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Argument for Defendant in Error.
the “inhabitants' shall be incorporated, ... and admitted as soon as possible
to the enjoyment of all the rights, advantages and immunities of citizens of the United States, and in the meantime,” etc. Neither the circumstances nor the language make the case analogous or similar to the Nebraska case.
The Nebraska enabling act empowers only the inhabitants who are qualified voters, free, white male inhabitants above the age of twenty-one years, who are already citizens of the United States, or have declared their intention to become such, to prepare a constitution; and provides that this constitution shall be preliminary to the admission of the State into the Union, not preliminary to the admission of the inhabitants to citizenship of the United States.
The closing paragraph of section 5 of the enabling act, referring to the former language of the same section, which relates to the adoption or rejection of the constitution by the qualified voters, which closing paragraph assumes that the constitution has been adopted, says: “Whereupon it shall be the duty of the President of the United States to issue his proclamation declaring the State admitted into the Union on an equal footing with the original States;” i. e. the new State from that time stands in line with every other State in the Union, with all the privileges and under all the burdens of a state government. No mention is made of the inhabitants; no statement is made that the inhabitants are admitted to citizenship as in the treaty of Paris. No foreigners or aliens are adopted, nor are any made citizens of the United States.
All the inhabitants of the Territory who were aliens when the same was made a State remained aliens, and no privileges were accorded them which they would not have enjoyed before had they removed from the Territory to a State already admitted. The distinction made in the constitution and the legislation of that State between citizens and aliens is at war with the suggestion that all the inhabitants of Nebraska were citizens of Nebraska and made ipso facto citizens of the United States by the admission of the State into the Union. How can such legislation be harmonized with the argument that all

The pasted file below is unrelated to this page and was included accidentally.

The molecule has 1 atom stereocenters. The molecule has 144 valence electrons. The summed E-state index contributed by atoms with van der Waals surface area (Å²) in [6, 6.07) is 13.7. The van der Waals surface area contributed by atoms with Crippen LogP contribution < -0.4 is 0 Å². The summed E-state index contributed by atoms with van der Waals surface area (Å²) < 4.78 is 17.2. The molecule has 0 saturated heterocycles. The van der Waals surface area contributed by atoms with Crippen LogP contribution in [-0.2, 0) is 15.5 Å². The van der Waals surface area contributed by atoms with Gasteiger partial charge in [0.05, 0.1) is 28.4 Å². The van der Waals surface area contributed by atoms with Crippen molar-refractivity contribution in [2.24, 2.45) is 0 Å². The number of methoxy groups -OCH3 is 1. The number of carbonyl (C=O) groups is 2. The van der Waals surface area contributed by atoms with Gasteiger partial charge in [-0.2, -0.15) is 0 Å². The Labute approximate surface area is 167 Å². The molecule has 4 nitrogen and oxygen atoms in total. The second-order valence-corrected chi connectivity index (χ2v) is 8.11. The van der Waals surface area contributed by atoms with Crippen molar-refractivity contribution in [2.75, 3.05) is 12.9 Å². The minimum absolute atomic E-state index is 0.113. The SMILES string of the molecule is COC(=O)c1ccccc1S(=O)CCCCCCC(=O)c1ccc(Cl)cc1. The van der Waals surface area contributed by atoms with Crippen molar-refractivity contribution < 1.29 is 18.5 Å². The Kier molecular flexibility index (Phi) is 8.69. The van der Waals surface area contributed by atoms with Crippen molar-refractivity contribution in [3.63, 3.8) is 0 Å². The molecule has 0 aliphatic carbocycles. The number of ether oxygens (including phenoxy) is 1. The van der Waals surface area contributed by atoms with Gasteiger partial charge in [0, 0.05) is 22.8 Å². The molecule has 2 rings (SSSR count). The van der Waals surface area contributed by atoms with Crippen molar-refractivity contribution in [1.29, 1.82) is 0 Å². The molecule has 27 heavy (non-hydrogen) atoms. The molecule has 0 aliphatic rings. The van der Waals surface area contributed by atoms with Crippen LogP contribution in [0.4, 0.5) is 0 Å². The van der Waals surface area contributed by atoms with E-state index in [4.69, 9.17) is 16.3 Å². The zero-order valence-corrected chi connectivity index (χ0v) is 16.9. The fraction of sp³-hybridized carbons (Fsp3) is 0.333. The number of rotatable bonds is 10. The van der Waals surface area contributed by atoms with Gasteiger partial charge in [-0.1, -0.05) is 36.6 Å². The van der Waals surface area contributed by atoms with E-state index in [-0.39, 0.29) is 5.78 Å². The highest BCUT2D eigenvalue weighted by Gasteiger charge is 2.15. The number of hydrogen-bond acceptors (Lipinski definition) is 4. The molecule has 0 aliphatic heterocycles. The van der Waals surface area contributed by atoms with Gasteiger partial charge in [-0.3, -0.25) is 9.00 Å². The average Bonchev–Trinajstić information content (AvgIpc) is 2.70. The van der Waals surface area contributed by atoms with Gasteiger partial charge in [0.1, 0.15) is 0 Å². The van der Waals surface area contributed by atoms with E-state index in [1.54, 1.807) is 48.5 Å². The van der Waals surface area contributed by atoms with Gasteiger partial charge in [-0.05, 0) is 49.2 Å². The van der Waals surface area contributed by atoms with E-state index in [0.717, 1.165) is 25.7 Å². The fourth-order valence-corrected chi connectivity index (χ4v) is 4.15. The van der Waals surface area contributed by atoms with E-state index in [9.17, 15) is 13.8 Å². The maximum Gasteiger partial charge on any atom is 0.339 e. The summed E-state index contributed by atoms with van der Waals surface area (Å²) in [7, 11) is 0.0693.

Opinion of the Court.
inhabitants were citizens? If all inhabitants were citizens, why was there a provision in the Constitution and in the statutes providing that aliens should file their declaration of intention to become citizens of the United States before they were entitled either to vote or to hold office? To say that the aliens inhabiting the Territory when the State was admitted into the Union were thereby made citizens of the United States is in conflict with the political history of this country from the time the first State was admitted into the Union down to the present day.
The Organic Act, the enabling act, the act admitting the State, are each and all simple legislative exertions of the powers of Congress, and in no correct sense treaties or the exercise of the treaty-making power. For the reasons herein before stated we submit in conclusion of this part of the discussion, that there is no analogy between the case of the acquisition by treaty of foreign territory and the status of the inhabitants of the Territory so acquired and the case of the national ownership of the public domain and the status of the people residing therein with the consent of the national government, which first erects a territorial government and subsequently makes provision to admit the Territory thus erected as a State of the Union.
MR. CHIEF JUSTICE FULLER delivered the opinion of the court.
(1) In State of Nebraska ex rel. Glenn v. Stein, 13 Nebraska, 529, it was held that where the State at large was interested in a proceeding in quo warranto, the attorney general was, as at common law, the proper person to sinstitute it, but when the information was filed by an individual to oust the incumbent from an office and install the relator therein, it was a personal remedy on behalf of the individual claiming to be aggrieved, and the State was but a nominal party.
In the case at bar the attorney general refused to file the information, and the relator obtained leave to prosecute it in the name of the State, but on his own behalf, as under the statute he was authorized to do. Compiled Stat. Neb. 1891, c. 71, p. 626; Code Civ. Proced. Tit. 23, p. 954.
Opinion of the Court.
By section 2 of article V of the constitution of the State of Nebraska, in force November 1, 1875, it was provided: “No person shall be eligible to the office of governor, or lieutenant governor, who shall not have attained the age of thirty years,
, and been for two years next preceding his election a citizen of the United States and of this State. None of the officers of the executive department shall be eligible to any other State office during the period for which they have been elected.” Comp. Stat. Neb. 1891, p. 26.
In United States v. Cruikshank, 92 U.S. 542, 549, Mr. Chief Justice Waite, delivering the opinion of the court, said: “Citizens are the members of the political community to which they belong. They are the people who compose the community, and who, in their associated capacity, have established or submitted themselves to the dominion of a government for the promotion of their general welfare and the protection of their individual as well as their collective rights.” There is no attempt in this definition, which was entirely sufficient for the argument, to exclude those members of the State who are citizens in the sense of participation in civil rights, though not in the exercise of political functions.